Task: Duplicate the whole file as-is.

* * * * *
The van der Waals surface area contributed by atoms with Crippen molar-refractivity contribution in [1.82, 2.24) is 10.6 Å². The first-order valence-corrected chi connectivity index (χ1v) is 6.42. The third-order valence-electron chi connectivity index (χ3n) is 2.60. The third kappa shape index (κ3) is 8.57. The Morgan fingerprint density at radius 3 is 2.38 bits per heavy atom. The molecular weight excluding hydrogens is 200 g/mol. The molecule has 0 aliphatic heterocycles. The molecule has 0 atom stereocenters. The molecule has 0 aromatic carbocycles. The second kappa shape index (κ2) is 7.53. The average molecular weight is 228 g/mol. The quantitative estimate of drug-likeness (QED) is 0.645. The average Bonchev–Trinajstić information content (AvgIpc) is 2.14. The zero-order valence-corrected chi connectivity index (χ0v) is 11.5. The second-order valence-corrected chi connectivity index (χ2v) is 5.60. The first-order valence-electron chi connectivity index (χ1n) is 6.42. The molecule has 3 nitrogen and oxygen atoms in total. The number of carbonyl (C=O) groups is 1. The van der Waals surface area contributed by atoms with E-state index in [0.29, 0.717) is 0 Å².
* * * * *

The van der Waals surface area contributed by atoms with Crippen molar-refractivity contribution in [1.82, 2.24) is 10.6 Å². The first-order valence-corrected chi connectivity index (χ1v) is 6.42. The third-order valence-electron chi connectivity index (χ3n) is 2.60. The third kappa shape index (κ3) is 8.57. The Morgan fingerprint density at radius 3 is 2.38 bits per heavy atom. The molecular weight excluding hydrogens is 200 g/mol. The molecule has 0 aliphatic heterocycles. The molecule has 0 atom stereocenters. The molecule has 0 aromatic carbocycles. The second kappa shape index (κ2) is 7.53. The average molecular weight is 228 g/mol. The quantitative estimate of drug-likeness (QED) is 0.645. The average Bonchev–Trinajstić information content (AvgIpc) is 2.14. The zero-order valence-corrected chi connectivity index (χ0v) is 11.5. The second-order valence-corrected chi connectivity index (χ2v) is 5.60. The first-order valence-electron chi connectivity index (χ1n) is 6.42. The molecule has 3 nitrogen and oxygen atoms in total. The number of carbonyl (C=O) groups is 1. The van der Waals surface area contributed by atoms with E-state index in [0.29, 0.717) is 0 Å².